The case against new tar sands pipelines has always been a strong one.
Between the millions of tonnes of greenhouse gas emissions they would unlock, the threats to communities, water, and, land they would pose, and the unshaken opposition from more than 86 First Nations and tribes, the reasons to turn down new pipelines are pretty substantial.
Despite the laundry list of concerns though the Trudeau government has continued to push forward with a broken National Energy Board process, and to maintain the line that new pipelines and Canada's climate commitments can somehow magically co-exist.
With the recent election of Donald Trump the global climate landscape has changed 'bigly' and Canada needs to change for the good if we are to save the planet.
Donald Trump has consistently rejected the science of climate change and the growing demands to keep fossil fuels in the ground. As President of a nation with a massive emissions profile, the damage he can do unopposed can't be understated.
In charge of Trump's environmental file is Myron Ebell. Ebell is a Washington fixture and climate skeptic who has long argued that global warming is a fake pretext for expanding government. Ebell has pushed for opening up more federal lands for logging, oil, gas and coal exploration and for gutting regulatory oversight. Ebel also urged the Senate to reject the Paris climate accord.
Trump's transition team recently released its energy agenda and it is as bad as we thought.
The agenda includes opening up onshore and offshore fossil fuel leasing on federal lands, ending the moratorium on new coal leases, conducting a top-down review of all anti-coal regulations with a goal to gutting them, scrapping the Obama-Clinton Climate Action Plan and the Clean Power Plan, pulling out of the Paris climate accord, and speeding the approval of new pipelines including the highly controversial Keystone XL. Trump has already asked TransCanada to reapply.
To put it bluntly, Trump may be planning an all out war on the environment and the climate and we need to be prepared for the worst.
While that agenda is going to meet a fierce public resistance south of the border, and everywhere that Trump goes, what is undeniable is that with decreased climate ambition coming from the United States we need increased leadership from the rest of the world, especially Canada.
The globe needs Prime Minister Trudeau to join that wall of resistance and be the climate leader we all so desperately need to see right now. Trudeau has the ability to show the world that not all climate leadership in North America is dead and while losses may take place south of the border, gains will be made north of it.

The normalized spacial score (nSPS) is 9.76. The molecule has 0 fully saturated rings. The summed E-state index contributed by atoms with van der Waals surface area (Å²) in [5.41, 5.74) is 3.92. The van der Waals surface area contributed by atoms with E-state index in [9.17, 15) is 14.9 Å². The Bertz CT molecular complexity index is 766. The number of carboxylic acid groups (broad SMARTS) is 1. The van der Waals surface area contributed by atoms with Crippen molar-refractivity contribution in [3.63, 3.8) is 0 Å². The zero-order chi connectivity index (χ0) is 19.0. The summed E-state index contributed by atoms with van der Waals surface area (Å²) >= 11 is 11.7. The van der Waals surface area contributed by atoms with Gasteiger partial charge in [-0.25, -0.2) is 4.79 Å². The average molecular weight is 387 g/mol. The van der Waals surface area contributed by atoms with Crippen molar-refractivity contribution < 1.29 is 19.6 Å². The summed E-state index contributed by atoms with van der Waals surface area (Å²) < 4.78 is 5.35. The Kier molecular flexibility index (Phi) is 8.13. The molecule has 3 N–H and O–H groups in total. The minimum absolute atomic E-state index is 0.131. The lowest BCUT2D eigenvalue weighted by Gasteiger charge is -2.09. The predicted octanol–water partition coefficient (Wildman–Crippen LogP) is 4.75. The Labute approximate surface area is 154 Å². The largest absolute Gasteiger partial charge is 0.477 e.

That leadership begins by saying no to the Kinder Morgan tar sands pipeline, a decision Trudeau will make in the next few days or weeks. The pipeline isn't compatible with Canada's climate commitments, or with Canada's commitments to First Nations people, but it's especially not compatible in a President Trump world or a climate-safe future.
Canada needs to show the world that its values aren't in-line with a climate-denying President elect and join the rest of the world already moving forward with a clean energy revolution. Just two days ago, 47 countries pledged to go 100% renewable. It's time Canada pledged to be the 48th.
This is Prime Minister Trudeau's chance to show that there is a light out at the end of the climate tunnel; that while Trump will try to stymie national climate efforts in the U.S., other jurisdictions are prepared to act and do what is necessary to protect our present and to preserve our collective future.
In doing so Trudeau will not only show that Canada is a true climate leader but that it is a country that respects Indigenous rights and lives up to it's commitments as well.
Trudeau's test is here. The question is how will the Prime Minister answer. What side of history will the Prime Minister choose to be - on the side of Trump and the oil industry or on the side of people, science and a healthy inhabitable planet.
The choice is his.
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